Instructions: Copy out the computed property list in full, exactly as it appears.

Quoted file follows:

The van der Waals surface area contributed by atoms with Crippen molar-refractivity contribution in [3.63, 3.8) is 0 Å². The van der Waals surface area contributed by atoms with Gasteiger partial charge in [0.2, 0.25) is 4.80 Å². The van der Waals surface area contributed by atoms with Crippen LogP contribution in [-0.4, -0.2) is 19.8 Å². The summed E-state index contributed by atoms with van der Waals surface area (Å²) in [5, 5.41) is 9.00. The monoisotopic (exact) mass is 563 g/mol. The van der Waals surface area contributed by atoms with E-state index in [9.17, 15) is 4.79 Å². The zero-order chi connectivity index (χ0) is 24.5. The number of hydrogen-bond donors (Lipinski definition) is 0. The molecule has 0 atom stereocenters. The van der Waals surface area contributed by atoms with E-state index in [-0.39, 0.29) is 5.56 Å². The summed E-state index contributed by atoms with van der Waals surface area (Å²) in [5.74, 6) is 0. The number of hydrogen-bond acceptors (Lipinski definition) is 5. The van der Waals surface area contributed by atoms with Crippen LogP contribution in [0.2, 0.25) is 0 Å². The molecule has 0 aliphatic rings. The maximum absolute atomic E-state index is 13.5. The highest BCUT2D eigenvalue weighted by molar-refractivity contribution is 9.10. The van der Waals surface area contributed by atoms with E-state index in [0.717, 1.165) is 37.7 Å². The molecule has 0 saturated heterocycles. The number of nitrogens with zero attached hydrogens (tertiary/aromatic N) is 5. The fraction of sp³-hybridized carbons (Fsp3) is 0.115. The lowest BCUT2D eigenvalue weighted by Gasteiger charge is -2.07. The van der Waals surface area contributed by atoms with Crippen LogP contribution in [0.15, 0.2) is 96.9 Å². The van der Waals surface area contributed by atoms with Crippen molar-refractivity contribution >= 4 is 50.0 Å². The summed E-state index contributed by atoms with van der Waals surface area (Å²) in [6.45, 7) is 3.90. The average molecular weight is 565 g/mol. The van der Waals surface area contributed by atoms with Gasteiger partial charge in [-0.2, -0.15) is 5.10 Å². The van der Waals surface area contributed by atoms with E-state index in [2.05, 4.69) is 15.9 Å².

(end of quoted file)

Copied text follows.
The van der Waals surface area contributed by atoms with Crippen molar-refractivity contribution in [3.63, 3.8) is 0 Å². The van der Waals surface area contributed by atoms with Gasteiger partial charge in [0.2, 0.25) is 4.80 Å². The van der Waals surface area contributed by atoms with Crippen LogP contribution in [-0.4, -0.2) is 19.8 Å². The summed E-state index contributed by atoms with van der Waals surface area (Å²) in [5, 5.41) is 9.00. The monoisotopic (exact) mass is 563 g/mol. The van der Waals surface area contributed by atoms with E-state index in [9.17, 15) is 4.79 Å². The zero-order chi connectivity index (χ0) is 24.5. The number of hydrogen-bond donors (Lipinski definition) is 0. The molecule has 0 atom stereocenters. The van der Waals surface area contributed by atoms with E-state index in [-0.39, 0.29) is 5.56 Å². The summed E-state index contributed by atoms with van der Waals surface area (Å²) in [5.74, 6) is 0. The number of hydrogen-bond acceptors (Lipinski definition) is 5. The van der Waals surface area contributed by atoms with Crippen LogP contribution in [0.2, 0.25) is 0 Å². The molecule has 0 aliphatic rings. The maximum absolute atomic E-state index is 13.5. The highest BCUT2D eigenvalue weighted by molar-refractivity contribution is 9.10. The van der Waals surface area contributed by atoms with E-state index in [0.717, 1.165) is 37.7 Å². The molecule has 0 saturated heterocycles. The number of nitrogens with zero attached hydrogens (tertiary/aromatic N) is 5. The fraction of sp³-hybridized carbons (Fsp3) is 0.115. The lowest BCUT2D eigenvalue weighted by Gasteiger charge is -2.07. The van der Waals surface area contributed by atoms with Crippen LogP contribution in [0.15, 0.2) is 96.9 Å². The van der Waals surface area contributed by atoms with Crippen molar-refractivity contribution >= 4 is 50.0 Å². The summed E-state index contributed by atoms with van der Waals surface area (Å²) in [6.45, 7) is 3.90. The average molecular weight is 565 g/mol. The van der Waals surface area contributed by atoms with Gasteiger partial charge in [-0.2, -0.15) is 5.10 Å². The van der Waals surface area contributed by atoms with E-state index in [2.05, 4.69) is 15.9 Å².